Consider This Investment for Dividends and Diversification

Daniel is a member of The Motley Fool Blog Network -- entries represent the personal opinion of the blogger and are not formally edited.

As with most other investment categories, income investors have options other than choosing individual stocks that pay dividends. There are several exchange-traded funds (ETFs) that specialize in dividend-paying stocks.

One example is the Dow Jones Select Dividend Index Fund (NYSEMKT: DVY). Launched in November 2003, DVY is a passively managed ETF designed to track the performance of the Dow Jones U.S. Select Dividend Index, which is an index comprised of securities based on their dividend yield.

An alternative to low-yielding bonds

One reason for the attractiveness of dividend-based ETFs is that current bond yields are still historically low, pushing income investors toward better yielding vehicles.

The Dow Jones Select Dividend index holds 100 stocks of companies that it deems as providing high dividend yields on a consistent basis. Stocks are screened on the basis of dividend per share growth rate, dividend payout percentage rate, and average daily dollar trading volume, then selected based on dividend yield.

Analysts say DVY is appropriate for investors who want consistent income, regardless of the economic environment. The fund itself pays out a current yield of around 3.5%.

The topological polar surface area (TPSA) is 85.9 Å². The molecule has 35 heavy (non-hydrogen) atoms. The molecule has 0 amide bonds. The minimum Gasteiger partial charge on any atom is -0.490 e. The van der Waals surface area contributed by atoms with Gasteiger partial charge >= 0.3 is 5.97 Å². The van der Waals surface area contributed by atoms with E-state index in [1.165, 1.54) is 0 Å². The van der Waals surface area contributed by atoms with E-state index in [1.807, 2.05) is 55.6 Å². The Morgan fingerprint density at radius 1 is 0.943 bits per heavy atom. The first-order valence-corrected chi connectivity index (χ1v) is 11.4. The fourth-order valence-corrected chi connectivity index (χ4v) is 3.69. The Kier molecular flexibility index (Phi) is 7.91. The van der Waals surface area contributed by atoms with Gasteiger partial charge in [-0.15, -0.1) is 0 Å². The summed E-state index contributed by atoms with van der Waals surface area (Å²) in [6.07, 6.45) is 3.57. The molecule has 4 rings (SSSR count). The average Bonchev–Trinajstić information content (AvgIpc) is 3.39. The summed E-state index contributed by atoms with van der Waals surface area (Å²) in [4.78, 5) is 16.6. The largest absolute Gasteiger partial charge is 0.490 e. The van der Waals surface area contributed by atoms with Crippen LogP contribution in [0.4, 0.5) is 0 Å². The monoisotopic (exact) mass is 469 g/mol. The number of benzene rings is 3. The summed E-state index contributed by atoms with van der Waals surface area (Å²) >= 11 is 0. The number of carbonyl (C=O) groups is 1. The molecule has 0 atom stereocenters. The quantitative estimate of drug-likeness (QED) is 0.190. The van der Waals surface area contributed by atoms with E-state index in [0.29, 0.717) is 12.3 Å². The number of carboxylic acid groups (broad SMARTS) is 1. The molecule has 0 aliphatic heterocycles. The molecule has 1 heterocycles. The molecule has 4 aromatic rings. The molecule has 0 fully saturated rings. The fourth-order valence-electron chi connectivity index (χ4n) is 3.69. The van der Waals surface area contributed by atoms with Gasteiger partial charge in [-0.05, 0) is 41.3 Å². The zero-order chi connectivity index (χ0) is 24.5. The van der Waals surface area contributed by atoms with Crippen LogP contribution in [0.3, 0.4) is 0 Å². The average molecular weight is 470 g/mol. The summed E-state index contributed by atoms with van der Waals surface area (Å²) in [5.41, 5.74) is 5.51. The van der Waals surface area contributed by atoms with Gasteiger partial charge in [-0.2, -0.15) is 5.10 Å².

The fund’s expense fee is 0.40%. As of Mar. 31 this ETF had net assets totaling $11.76 billion with 101 stocks in its portfolio. The fund’s performance has been nearly identical to the index performance over the past five years. As of Mar. 31, the fund’s one-year return was 17.67%, its three-year return was 15.46% and its five-year return was 5.97%. It has a beta compared with the S&P 500 index of 0.65, meaning it’s volatility is about 65% of what the S&P’s volatility measures. Shares of the fund trade at a price to earnings ratio of about 19.

DVY has traded in the $53 to $65 range over the last 52 weeks, having set a new high in mid April before backing down to its current price just above $63. It has been on steady upswing since November, rising from about $55.

Because of its emphasis on dividends, it’s not surprising that utility companies make up 30% of its holdings, followed by consumer goods (16.79%), industrials (15.71%), financial companies (10.22%), basic materials (6.15%), and consumer services (5.88%). Some of its top holdings are: Chevron, McDonald’s, and Kimberly-Clark.

Beware Rising Interest Rates

Analysts warn that an inevitable rise in interest rates will be a threat to the utility sector. Historically, rising rates are bad for utility stocks as more attractive bond yields are viewed as safer competition for investment capital. When rates do increase, whenever that occurs, utility stocks and funds heavy in that sector are likely to get hurt.

Experts also point out that dividend ETFs have different approaches that should be taken into consideration.

Some dividend ETFs weigh individual stocks by their dividend yield, or by total dividends paid in dollars. Others weigh companies by size or market cap.